James Slack, Daily Mail (London), June 17, 2007
Ruth Kelly is ordering councils to take part in a huge charm offensive on behalf of migrants and travellers.
The Communities Secretary wants town halls to spend hundreds of thousands of pounds of taxpayers’ money ‘combating misinformation’.
Her officials have produced sheets of pro-migrant information. But critics warned that Miss Kelly was asking councils to promote ‘selective propaganda’.
The messages councils must give out include the statement that: “Romany Gipsies have very strict customs about hygiene and cleanliness, developed over many years to cope with living on the roads.”
Councils are also told to claim that the Health Service would ‘literally collapse’ without migrant nurses, doctors and cleaners.
Supposedly impartial civil servants are instructed to plant favourable stories in local newspapers, and even take part in election campaigns where immigrationis a big issue.
Guidance published on the Department of Communities and Local Government website warns ‘saying nothing is not the answer’ and tells councils to begin tackling migration ‘myths’ as a ‘matter of urgency’.
Officials have produced five ‘fact sheets’ for councils to ‘rebut controversial issues’ to do with employment, housing, health, immigration and travellers.
The website says the information ‘contains a number of facts which can be used by local authority frontline staff to discredit-many popular myths’. Councils are ordered to ‘plan strategies in advance’.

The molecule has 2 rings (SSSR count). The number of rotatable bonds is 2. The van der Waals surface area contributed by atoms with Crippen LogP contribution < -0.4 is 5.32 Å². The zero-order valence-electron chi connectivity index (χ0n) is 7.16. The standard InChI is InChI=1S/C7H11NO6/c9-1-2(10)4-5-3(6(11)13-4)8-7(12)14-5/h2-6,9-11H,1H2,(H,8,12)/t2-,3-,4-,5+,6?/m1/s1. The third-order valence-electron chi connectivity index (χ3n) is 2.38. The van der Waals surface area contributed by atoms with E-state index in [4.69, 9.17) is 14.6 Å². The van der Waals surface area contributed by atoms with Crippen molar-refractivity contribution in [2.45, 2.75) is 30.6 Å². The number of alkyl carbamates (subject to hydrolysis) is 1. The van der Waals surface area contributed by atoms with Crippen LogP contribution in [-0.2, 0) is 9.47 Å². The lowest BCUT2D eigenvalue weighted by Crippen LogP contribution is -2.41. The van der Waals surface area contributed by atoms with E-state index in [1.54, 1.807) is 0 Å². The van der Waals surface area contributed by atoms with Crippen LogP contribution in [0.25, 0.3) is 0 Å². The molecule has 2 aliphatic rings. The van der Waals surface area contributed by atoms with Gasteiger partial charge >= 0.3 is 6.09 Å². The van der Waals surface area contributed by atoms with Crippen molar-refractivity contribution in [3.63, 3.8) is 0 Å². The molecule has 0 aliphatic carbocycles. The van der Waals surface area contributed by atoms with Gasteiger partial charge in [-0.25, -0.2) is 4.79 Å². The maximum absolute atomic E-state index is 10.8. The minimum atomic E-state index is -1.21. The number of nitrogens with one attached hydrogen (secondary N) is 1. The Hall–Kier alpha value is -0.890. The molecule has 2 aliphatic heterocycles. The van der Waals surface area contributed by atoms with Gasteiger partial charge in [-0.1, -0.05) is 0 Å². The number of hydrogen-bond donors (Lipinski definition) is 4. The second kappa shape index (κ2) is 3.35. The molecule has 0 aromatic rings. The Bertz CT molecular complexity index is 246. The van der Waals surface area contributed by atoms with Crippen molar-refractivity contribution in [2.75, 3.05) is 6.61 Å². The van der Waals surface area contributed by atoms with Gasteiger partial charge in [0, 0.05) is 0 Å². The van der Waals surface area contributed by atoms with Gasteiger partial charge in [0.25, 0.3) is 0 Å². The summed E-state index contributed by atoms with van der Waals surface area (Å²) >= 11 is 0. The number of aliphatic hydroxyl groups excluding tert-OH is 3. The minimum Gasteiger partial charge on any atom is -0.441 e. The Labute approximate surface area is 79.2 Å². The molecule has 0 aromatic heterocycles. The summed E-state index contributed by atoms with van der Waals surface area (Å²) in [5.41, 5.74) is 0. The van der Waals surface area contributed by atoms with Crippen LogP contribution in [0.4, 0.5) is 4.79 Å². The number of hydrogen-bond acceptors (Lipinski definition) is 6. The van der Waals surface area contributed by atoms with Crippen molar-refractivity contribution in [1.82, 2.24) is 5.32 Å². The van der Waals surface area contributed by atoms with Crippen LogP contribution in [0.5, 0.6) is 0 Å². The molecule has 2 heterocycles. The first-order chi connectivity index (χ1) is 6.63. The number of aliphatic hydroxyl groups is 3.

The website says: “An explicit communications strategy will provide a strong basis for countering inaccuracies throughout the year.”
Officials are told to seek ‘quick wins’ by planting stories in local newspapers and on TV. The website says: “Promote human interest stories in the media locally, for example how migrants volunteer and contribute to society in various roles.”
Time must also be spent preparing councillors to take part in the charm offensive. The DCLG says: “Ensure members have good accurate information and advice so they can speak with confidence on controversial issues.”
But critics said many of the claims are themselves open to challenge.
One states: “Priority for social housing is based solely on housing need.” But the Government’s own integration commission last week said social housing should no longer be provided for particular groups.
Another claim is that: “The belief that Britain has a particularly high rate of immigration is false. About 5 per cent of the UK population was born abroad.”
But data produced by the Office for National Statistics for MPs said 5,699,000 people living in Britain today were born overseas—10 per cent of the population.
The fact sheets also state: “There is no discernible statistical evidence that migrants from accession countries contribute to a rise in claims for benefits.”
Yet Government figures show there have been at least 92,000 successful benefit claims made by Eastern Europeans. The bill is likely to be £100million.
Blair Gibbs, spokesman for the Tax-Payers’ Alliance, said: “Decent people shouldn’t have to pay to have this sort of propaganda shoved down their throats.
“They want politicians to act on their genuine concerns about uncontrolled immigration and travellers flouting the law.”
Sir Andrew Green, chairman of Migrationwatch UK, said: “This so-called information is selected and slanted. It is propaganda masquerading as information, and all at the taxpayers’ expense.”